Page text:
Oral Histories

Sam Taylor


Sam Taylor

Samuel John Taylor

Interviewed by Rusty Salmon, July 25, 2003, at Moab, Utah


Question (Rusty): Why don’t we start with a little bit of your Taylor family history? Where does Loren Taylor fit into the greater Taylor clan?

Answer (Sam): He was the grandson of Norman Taylor who was an 18-year-old wheelwright on the Brigham Young wagon train in 1847. His father’s name was Arthur. He was one of a number of sons that Norman had from his first wife. His second wife, who was his first wife’s sister, had a few children, too. And we’ve identified 6 or 7 other wives that he had, too. He got around. My father was also born in Moab in a large log cabin behind what is now the Old Ranchhouse, which was the family homestead. The family lived in the log cabin while they built the ranch house, which was probably the first “mansion” if you want to call it that, in town.

Q: Were there any other earlier buildings or earlier residents that you know of, on that property?

A: No. And that surprises me, because there were 3 or 4 families that came in a year before the Taylors came in. And why they bypassed that marvelous spring is amazing to me. That’s the main reason that Arthur and Norman settled there was because of the abundance of fresh clean water. That spring now is owned by Moab City. Incidentally, the log cabin that my dad was born in, we salvaged. It had been moved down to where the Orchard Villa townhouses are being built. When it was apparent that it was standing in the way of progress down there (it’s a huge log cabin), the contractor on the job and the owner of the property both knew the cabin’s background and offered it to me if I’d move it out of there. They said if it doesn’t get out of there, they would burn it down. And so we moved that cabin over to our little nine-acre farm and erected it again on a concrete pad down by Pack Creek. We subdivided our acreage a number of years ago and sold the parcel including the cabin to our son Zane and his wife Molly. So now the cabin is theirs, which is appropriate since they haqve done the restoration themselves, including a wood-burning stove, electricity, and running water. It will be marvelous when it’s done – sort of a rustic guest house.

Q: So it’s in much better shape than the Balsley cabin over by the DUP hall?

A: Oh yes, and five times as big. Interestingly enough, Ponderosa logs that were used to build it, and we’d cut in to add a window here and something there. The cabin was built in 1881, and those logs looked terrible, but when we got ½ inch into them, they looked like they’d just been cut, just beautiful things. 

Q: Can we get a little background on your dad because he was quite the outstanding editor/publisher of the area also?

A: He was kind of orphaned at age 13 when his mother passed away. There were eleven kids in the family, and he was kind of the middle of the bunch. From age 13 on, he was pretty much on his own. He only had one year of Junior High School, I think. So he was cut loose, and the first job he had that I know anything about, was riding the mail from Moab to Cane Springs where the Hole in the Rock is now. There he would meet a rider from La Sal and they would exchange mail packets. I don’t know if he had that job too long. He did spend one year driving the mail stage from Moab to Thompson with a stop at the half way house.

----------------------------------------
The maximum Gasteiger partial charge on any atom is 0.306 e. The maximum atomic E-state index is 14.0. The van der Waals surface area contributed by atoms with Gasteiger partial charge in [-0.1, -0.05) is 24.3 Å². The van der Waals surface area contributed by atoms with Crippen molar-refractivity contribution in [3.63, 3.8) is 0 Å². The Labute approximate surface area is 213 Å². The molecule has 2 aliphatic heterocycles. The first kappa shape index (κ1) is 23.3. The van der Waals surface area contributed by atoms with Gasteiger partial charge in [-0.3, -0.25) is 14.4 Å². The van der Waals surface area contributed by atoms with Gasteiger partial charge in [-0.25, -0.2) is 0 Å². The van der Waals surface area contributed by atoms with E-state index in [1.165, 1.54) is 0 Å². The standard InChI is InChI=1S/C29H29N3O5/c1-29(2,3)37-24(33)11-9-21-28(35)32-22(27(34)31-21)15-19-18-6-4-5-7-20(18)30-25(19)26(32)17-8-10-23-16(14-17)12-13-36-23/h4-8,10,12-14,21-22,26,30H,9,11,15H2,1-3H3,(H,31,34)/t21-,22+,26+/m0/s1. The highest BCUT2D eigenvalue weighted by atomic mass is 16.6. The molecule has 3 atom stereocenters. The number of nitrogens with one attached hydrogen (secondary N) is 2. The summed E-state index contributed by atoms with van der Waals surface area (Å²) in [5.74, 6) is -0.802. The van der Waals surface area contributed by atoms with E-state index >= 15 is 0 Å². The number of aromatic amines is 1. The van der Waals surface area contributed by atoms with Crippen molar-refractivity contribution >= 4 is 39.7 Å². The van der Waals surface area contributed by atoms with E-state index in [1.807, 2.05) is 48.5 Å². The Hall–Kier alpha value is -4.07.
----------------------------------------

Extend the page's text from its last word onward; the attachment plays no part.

Q: When he went the other way (Moab to Cane Springs), it was just on horse? It wasn’t the stage?

A: Yes, just horseback.

Q: Thompson was the mail stage.

A: I found his inscription on the very toe of that big rock at the Hole in the Rock. It’s carved and it was early nineteen hundreds, 1903 or something like that. And it’s real high on the rock. I asked him one time, “I found your name and the date on a rock at Hole in the Rock.” He said, “Yeah, I remember carving it in there”. I said, “Well. It’s way up high on the rock. Was there a big sand dune up there”? He said, “The guy from La Sal was late and I was bored so I decided to carve my name in the rock and I got my horse up next to the rock, got up and stood on the saddle and carved that name”. He said it was a good old horse.

Q: He must have been.

A: And that name is still very visible.

Q: And he drove mail stage for a while?

A: Yes, and then he decided he wanted to see the world so he hooked up with Buffalo Bill’s Wild West Show at Thompson or Green River, one of the two, and went to work for them for a week or two until he found that shoveling up crap wasn’t the best job in the world. So he went back to Sunnyside Junction and hopped a freight, a coal train, up to Sunnyside. Got a job working in the coal mine. That lasted a day. He decided there had to be a better way to make a living. By this time he was about 16 or 17. So he hopped another freight back into Price and got a job working in a little weekly newspaper. There were two newspapers in Price at that time; he went to work for one of them that was operated by a real drunkard. The place was a mess and the guy said, “You’re gonna have to get the paper out. There are the type cases and you put the type together and get a newspaper out.” He said, “What’ll I put in it?” And he said, “Oh, just get the other paper and copy what they had.” So that was his introduction to the newspaper business. And a year or two later, when he fairly well learned the mechanics of putting out a newspaper, his older brother-in-law, Clarence Robertson, who was the County Attorney here in Grand County, and who was kind of Dad’s mentor, bought the Grand Valley Times from J.N. Corbin. And he bought it primarily because Corbin wanted out badly. He was an entrepreneur, mining magnate type, always had new ideas. He started the first telephone company here.

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